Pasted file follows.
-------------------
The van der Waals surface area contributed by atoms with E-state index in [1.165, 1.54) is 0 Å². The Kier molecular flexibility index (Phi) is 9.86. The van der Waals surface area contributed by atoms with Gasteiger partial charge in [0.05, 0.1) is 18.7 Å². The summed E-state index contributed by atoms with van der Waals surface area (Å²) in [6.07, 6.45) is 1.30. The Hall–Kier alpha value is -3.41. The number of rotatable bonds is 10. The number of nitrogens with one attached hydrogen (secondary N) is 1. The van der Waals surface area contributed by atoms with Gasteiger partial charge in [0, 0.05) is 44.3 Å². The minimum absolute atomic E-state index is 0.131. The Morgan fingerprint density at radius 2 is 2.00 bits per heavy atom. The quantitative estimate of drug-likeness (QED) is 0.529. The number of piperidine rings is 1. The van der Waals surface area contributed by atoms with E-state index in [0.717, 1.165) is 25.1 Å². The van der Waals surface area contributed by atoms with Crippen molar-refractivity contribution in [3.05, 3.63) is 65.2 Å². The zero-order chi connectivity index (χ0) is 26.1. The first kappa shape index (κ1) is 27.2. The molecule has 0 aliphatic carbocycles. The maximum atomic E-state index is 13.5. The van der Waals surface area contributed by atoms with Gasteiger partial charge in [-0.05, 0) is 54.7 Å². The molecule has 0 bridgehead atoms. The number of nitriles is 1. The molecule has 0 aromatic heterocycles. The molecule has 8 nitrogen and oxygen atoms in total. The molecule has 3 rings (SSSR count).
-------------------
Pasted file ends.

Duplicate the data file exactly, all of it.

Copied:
The van der Waals surface area contributed by atoms with E-state index in [1.165, 1.54) is 0 Å². The Kier molecular flexibility index (Phi) is 9.86. The van der Waals surface area contributed by atoms with Gasteiger partial charge in [0.05, 0.1) is 18.7 Å². The summed E-state index contributed by atoms with van der Waals surface area (Å²) in [6.07, 6.45) is 1.30. The Hall–Kier alpha value is -3.41. The number of rotatable bonds is 10. The number of nitrogens with one attached hydrogen (secondary N) is 1. The van der Waals surface area contributed by atoms with Gasteiger partial charge in [0, 0.05) is 44.3 Å². The minimum absolute atomic E-state index is 0.131. The Morgan fingerprint density at radius 2 is 2.00 bits per heavy atom. The quantitative estimate of drug-likeness (QED) is 0.529. The number of piperidine rings is 1. The van der Waals surface area contributed by atoms with E-state index in [0.717, 1.165) is 25.1 Å². The van der Waals surface area contributed by atoms with Crippen molar-refractivity contribution in [3.05, 3.63) is 65.2 Å². The zero-order chi connectivity index (χ0) is 26.1. The first kappa shape index (κ1) is 27.2. The molecule has 0 aliphatic carbocycles. The maximum atomic E-state index is 13.5. The van der Waals surface area contributed by atoms with Gasteiger partial charge in [-0.05, 0) is 54.7 Å². The molecule has 0 bridgehead atoms. The number of nitriles is 1. The molecule has 0 aromatic heterocycles. The molecule has 8 nitrogen and oxygen atoms in total. The molecule has 3 rings (SSSR count).